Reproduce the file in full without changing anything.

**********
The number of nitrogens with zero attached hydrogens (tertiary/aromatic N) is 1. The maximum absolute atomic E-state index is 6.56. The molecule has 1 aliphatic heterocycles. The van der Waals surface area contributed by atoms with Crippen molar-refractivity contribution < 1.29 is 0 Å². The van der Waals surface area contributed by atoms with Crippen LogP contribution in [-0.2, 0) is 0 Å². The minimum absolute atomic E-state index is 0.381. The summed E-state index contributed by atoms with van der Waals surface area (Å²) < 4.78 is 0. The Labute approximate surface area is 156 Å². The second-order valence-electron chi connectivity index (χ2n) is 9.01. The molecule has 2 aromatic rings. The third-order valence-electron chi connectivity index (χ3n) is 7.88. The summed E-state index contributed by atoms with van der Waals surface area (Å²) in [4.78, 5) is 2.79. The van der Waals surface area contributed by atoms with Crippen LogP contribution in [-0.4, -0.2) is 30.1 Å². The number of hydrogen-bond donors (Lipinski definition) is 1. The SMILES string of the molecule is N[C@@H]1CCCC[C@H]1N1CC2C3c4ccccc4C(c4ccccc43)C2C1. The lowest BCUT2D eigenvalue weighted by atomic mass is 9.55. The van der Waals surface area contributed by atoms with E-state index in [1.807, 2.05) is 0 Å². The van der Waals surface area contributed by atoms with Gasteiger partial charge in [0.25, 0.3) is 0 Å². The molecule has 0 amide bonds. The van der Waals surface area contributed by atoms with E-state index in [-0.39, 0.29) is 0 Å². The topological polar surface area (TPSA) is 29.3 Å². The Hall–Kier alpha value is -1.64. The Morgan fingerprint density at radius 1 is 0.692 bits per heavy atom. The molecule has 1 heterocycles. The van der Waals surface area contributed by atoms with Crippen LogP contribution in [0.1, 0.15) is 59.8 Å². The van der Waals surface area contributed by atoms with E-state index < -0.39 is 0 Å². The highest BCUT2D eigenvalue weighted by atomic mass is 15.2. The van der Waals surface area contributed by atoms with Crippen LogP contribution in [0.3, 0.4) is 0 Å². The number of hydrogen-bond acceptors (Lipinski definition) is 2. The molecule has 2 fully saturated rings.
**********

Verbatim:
The number of nitrogens with zero attached hydrogens (tertiary/aromatic N) is 1. The maximum absolute atomic E-state index is 6.56. The molecule has 1 aliphatic heterocycles. The van der Waals surface area contributed by atoms with Crippen molar-refractivity contribution < 1.29 is 0 Å². The van der Waals surface area contributed by atoms with Crippen LogP contribution in [-0.2, 0) is 0 Å². The minimum absolute atomic E-state index is 0.381. The summed E-state index contributed by atoms with van der Waals surface area (Å²) < 4.78 is 0. The Labute approximate surface area is 156 Å². The second-order valence-electron chi connectivity index (χ2n) is 9.01. The molecule has 2 aromatic rings. The third-order valence-electron chi connectivity index (χ3n) is 7.88. The summed E-state index contributed by atoms with van der Waals surface area (Å²) in [4.78, 5) is 2.79. The van der Waals surface area contributed by atoms with Crippen LogP contribution in [-0.4, -0.2) is 30.1 Å². The number of hydrogen-bond donors (Lipinski definition) is 1. The SMILES string of the molecule is N[C@@H]1CCCC[C@H]1N1CC2C3c4ccccc4C(c4ccccc43)C2C1. The lowest BCUT2D eigenvalue weighted by atomic mass is 9.55. The van der Waals surface area contributed by atoms with E-state index in [1.807, 2.05) is 0 Å². The van der Waals surface area contributed by atoms with Gasteiger partial charge in [0.25, 0.3) is 0 Å². The molecule has 0 amide bonds. The van der Waals surface area contributed by atoms with E-state index in [-0.39, 0.29) is 0 Å². The topological polar surface area (TPSA) is 29.3 Å². The Hall–Kier alpha value is -1.64. The Morgan fingerprint density at radius 1 is 0.692 bits per heavy atom. The molecule has 1 heterocycles. The van der Waals surface area contributed by atoms with Crippen LogP contribution in [0.1, 0.15) is 59.8 Å². The van der Waals surface area contributed by atoms with E-state index < -0.39 is 0 Å². The highest BCUT2D eigenvalue weighted by atomic mass is 15.2. The van der Waals surface area contributed by atoms with Crippen LogP contribution in [0.3, 0.4) is 0 Å². The number of hydrogen-bond acceptors (Lipinski definition) is 2. The molecule has 2 fully saturated rings.